Heuristic Evaluation

Heuristic evaluation originates in usability research, as a technique for early formative evaluation of digital systems. A group of experts is asked to assess a particular design using a given rubric (set of heuristics). It offers a low-fidelity rapid evaluation which often uncovers design flaws at an early stage. In a heuristic evaluation, a group of experts (usually 5-7) are asked to “walk through” the evaluated system as if they were users (learners) engaged in a typical activity. The experts are presented with a set of design heuristics - “rules of thumb” against which they are asked to assess their experience. Often they are provided with a score sheet, where they are asked to note any violation of these heuristics and rate its severity.

Heuristic evaluation is a methodology for investigating the usability of software originally developed by Jakob Nielsen (1993, 2000), a widely acknowledged usability expert. According to Nielsen (1994), heuristic evaluation involves “involves having a small set of evaluators examine the interface and judge its compliance with recognized usability principles (the "heuristics”).” Nielsen’s original protocol for heuristic evaluation can be found on the Web at: http://www.useit.com/papers/heuristic/." (Reeves et al, 2002)

Heuristic evaluation has been recognised as a powerful technique for evaluating learning design. However, in order to adapt it to this use, the designer / researcher needs to define a protocol and a set of Heuristics.


Heuristic evaluation page on the Fluid project wiki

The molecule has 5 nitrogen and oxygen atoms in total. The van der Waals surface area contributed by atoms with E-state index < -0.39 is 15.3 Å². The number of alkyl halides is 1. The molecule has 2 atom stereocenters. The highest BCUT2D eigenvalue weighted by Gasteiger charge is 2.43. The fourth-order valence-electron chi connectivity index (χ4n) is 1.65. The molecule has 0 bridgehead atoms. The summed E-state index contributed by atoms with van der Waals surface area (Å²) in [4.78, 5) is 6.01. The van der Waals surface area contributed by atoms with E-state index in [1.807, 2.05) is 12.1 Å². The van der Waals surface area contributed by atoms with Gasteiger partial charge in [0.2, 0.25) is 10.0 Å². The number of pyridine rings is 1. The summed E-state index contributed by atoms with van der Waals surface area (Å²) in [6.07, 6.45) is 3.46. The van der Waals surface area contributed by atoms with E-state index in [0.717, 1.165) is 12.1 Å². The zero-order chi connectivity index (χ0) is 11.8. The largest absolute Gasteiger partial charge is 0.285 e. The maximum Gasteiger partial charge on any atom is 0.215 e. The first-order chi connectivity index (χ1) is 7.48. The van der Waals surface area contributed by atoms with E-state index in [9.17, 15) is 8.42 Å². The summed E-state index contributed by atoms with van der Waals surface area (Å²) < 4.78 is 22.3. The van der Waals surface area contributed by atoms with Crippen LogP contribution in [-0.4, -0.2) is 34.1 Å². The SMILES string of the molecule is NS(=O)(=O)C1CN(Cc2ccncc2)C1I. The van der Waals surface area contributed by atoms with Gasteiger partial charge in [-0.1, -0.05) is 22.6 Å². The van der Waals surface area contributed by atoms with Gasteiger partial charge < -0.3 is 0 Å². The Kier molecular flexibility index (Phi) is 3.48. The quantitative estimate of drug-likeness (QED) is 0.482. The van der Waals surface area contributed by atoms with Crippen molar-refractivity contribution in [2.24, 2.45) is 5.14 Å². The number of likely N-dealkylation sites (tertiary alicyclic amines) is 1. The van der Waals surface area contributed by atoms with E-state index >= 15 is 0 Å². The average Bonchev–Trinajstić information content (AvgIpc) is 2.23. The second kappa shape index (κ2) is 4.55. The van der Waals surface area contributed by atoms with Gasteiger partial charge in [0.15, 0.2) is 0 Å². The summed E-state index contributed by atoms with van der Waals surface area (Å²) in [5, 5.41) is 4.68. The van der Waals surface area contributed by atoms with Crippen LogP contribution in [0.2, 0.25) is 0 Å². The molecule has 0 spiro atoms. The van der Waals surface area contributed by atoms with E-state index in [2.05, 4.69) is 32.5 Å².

Ssemugabi, S. & de Villiers, R. (2010), 'Effectiveness of heuristic evaluation in usability evaluation of e-learning applications in higher education', South African Computer Journal 45 (0) . http://sacj.cs.uct.ac.za/index.php/sacj/article/view/37

Hagen, P.; Robertson, T.; Kan, M. & Sadler, K. (2005), 'Emerging research methods for understanding mobile technology use' 'Proceedings of the 17th Australia conference on Computer-Human Interaction: Citizens Online: Considerations for Today and the Future' , Computer-Human Interaction Special Interest Group (CHISIG) of Australia , 1-10. 


Kjeldskov, J.; Graham, C.; Pedell, S.; Vetere, F.; Howard, S.; Balbo, S. & Davies, J. (2005), 'Evaluating the usability of a mobile guide: The influence of location, participants and resources',Behaviour and Information Technology 24 (1) , 51-66. http://disweb.dis.unimelb.edu.au/staff/showard/papers/BIT2005.pdf

Reeves, T. C.; Benson, L.; Elliott, D.; Grant, M.; Holschuh, D.; Kim, B.; Kim, H.; Lauber, E. & Loh, C. S. (2002), Usability and Instructional Design Heuristics for E-Learning Evaluation, in P. Barker & S. Rebelsky, ed., in 'Proceedings of World Conference on Educational Multimedia, Hypermedia and Telecommunications 2002 (pp. 1615-1621).' , AACE, Chesapeake, VA. http://www.csloh.com/research/pdf/EdMedia2002.pdfhttp://treeves.coe.uga.edu//edit8350/HEIPEP.html

Albion, P. (1999), Heuristic evaluation of educational multimedia: from theory to practice, in 'Proceedings ASCILITE 1999: 16th Annual Conference of the Australasian Society for Computers in Learning in Tertiary Education: Responding to Diversity' , pp. 9-15. http://eprints.usq.edu.au/6987/

Nielsen, J. (1994), Heuristic evaluation , John Wiley & Sons, Inc. , New York, NY, USA , pp. 25-62 .

Nielsen, J. (1994), 'How to conduct a heuristic evaluation' .  http://www.useit.com/papers/heuristic/heuristic_evaluation.html

Nielsen, J. & Molich, R. (1990), Heuristic evaluation of user interfaces, in 'CHI '90: Proceedings of the SIGCHI conference on Human factors in computing systems' , ACM Press, New York, NY , pp. 249-256 .


Yishay Mor, Yishay.Mor@open.ac.uk 

Template for e-learning heuristic evaluation protocol (use this template)

Heuristic Evaluation of e-Learning